Dad and work have always been a juggling act. It would not be such a problem if he lived close-by – then I would be able to get him to a hospital appointment and be back in work the next day instead of losing an extra two days in travel and needing to stay on in case he had an adverse reaction to his treatment. But dad is not close-by and the biggest dilemma comes when there is fire-fighting to do. Like a few weeks ago when I went down to support him after he was targeted by conmen – there was the phone call from his bank to alert me followed by a full seven hours of ringing round and organizing things: a friend to be with him and stop overnight until I could get there, the police to report the crime and check on the house, a locksmith to change the locks, the insurance company, the care agency who look after him, my sisters.

‘What would have happened if I had been at work?’ I asked myself.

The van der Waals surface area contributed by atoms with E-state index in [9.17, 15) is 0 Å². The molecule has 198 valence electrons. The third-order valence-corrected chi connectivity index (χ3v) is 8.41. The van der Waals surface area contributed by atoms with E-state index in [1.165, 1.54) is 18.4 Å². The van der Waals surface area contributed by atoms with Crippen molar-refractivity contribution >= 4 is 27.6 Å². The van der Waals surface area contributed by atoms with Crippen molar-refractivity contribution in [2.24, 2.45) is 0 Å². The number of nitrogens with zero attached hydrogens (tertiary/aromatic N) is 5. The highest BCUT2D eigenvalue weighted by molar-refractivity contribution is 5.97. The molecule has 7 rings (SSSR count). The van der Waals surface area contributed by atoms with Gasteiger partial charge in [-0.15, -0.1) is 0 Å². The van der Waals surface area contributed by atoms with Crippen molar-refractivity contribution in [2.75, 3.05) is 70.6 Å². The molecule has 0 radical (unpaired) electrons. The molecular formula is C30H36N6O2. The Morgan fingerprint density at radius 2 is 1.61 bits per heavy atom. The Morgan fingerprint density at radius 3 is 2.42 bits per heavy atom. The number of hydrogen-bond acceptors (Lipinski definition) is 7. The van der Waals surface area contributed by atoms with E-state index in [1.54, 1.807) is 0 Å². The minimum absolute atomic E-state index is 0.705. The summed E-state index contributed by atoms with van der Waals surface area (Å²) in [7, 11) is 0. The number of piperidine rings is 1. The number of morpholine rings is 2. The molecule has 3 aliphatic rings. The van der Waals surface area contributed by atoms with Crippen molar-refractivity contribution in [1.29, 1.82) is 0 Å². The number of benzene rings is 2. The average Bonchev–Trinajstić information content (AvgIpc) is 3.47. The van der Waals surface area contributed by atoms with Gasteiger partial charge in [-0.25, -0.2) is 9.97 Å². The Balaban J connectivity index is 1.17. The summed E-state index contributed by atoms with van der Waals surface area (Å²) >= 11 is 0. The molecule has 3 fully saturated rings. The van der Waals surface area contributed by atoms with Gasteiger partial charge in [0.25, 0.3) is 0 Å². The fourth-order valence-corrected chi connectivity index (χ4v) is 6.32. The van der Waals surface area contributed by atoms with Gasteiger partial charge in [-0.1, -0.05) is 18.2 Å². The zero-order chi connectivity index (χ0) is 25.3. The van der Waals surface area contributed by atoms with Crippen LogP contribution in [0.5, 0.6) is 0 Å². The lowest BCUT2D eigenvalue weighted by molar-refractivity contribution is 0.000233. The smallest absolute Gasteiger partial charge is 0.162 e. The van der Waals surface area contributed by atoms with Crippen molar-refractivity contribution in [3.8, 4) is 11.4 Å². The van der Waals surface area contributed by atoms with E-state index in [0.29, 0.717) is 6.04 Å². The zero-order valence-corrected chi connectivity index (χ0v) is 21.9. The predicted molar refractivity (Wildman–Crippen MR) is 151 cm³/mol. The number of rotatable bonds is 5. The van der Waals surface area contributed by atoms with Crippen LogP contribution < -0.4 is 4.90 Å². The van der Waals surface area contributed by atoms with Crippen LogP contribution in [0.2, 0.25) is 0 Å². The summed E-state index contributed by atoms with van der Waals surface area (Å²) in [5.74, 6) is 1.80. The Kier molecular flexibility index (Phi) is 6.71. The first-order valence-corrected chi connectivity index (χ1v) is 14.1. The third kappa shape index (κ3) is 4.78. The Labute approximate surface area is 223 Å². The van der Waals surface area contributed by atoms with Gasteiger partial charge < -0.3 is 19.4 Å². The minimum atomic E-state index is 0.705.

In a previous job I had to make choices about whether to take phone calls from dad or the care agency – if they rang I tried to pick up or I returned the call in my lunch break. I ended up with no lunch breaks as well as very little annual leave. I also ended up with high stress levels. Since then I have really examined how I choose to respond to dad’s needs. I have also had lots of extra support from my lovely sisters who both live abroad. Now, one of them is the main point of contact for the care agency and the other is taking over dad’s finances in addition to the other tasks she does. This is no mean feat, especially when you live in Australia – companies are not always keen to send correspondence thousands of miles even if you are named on a Power of Attorney.